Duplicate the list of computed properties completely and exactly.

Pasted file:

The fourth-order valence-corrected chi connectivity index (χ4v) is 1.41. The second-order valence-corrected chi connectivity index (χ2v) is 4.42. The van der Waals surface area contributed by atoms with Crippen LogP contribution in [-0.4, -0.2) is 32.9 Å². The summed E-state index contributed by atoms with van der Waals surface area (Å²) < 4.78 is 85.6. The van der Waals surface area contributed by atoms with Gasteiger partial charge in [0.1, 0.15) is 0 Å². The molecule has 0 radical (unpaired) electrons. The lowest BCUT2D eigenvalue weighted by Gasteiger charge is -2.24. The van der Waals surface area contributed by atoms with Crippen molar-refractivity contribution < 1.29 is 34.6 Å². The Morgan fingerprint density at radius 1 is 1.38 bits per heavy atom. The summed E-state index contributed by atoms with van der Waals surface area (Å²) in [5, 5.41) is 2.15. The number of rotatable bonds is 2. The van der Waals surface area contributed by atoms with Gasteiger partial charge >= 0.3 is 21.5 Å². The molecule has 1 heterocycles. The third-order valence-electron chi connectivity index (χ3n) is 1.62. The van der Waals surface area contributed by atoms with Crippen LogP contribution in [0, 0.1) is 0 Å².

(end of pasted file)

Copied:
The fourth-order valence-corrected chi connectivity index (χ4v) is 1.41. The second-order valence-corrected chi connectivity index (χ2v) is 4.42. The van der Waals surface area contributed by atoms with Crippen LogP contribution in [-0.4, -0.2) is 32.9 Å². The summed E-state index contributed by atoms with van der Waals surface area (Å²) < 4.78 is 85.6. The van der Waals surface area contributed by atoms with Gasteiger partial charge in [0.1, 0.15) is 0 Å². The molecule has 0 radical (unpaired) electrons. The lowest BCUT2D eigenvalue weighted by Gasteiger charge is -2.24. The van der Waals surface area contributed by atoms with Crippen molar-refractivity contribution < 1.29 is 34.6 Å². The Morgan fingerprint density at radius 1 is 1.38 bits per heavy atom. The summed E-state index contributed by atoms with van der Waals surface area (Å²) in [5, 5.41) is 2.15. The number of rotatable bonds is 2. The van der Waals surface area contributed by atoms with Gasteiger partial charge >= 0.3 is 21.5 Å². The molecule has 1 heterocycles. The third-order valence-electron chi connectivity index (χ3n) is 1.62. The van der Waals surface area contributed by atoms with Crippen LogP contribution in [0, 0.1) is 0 Å².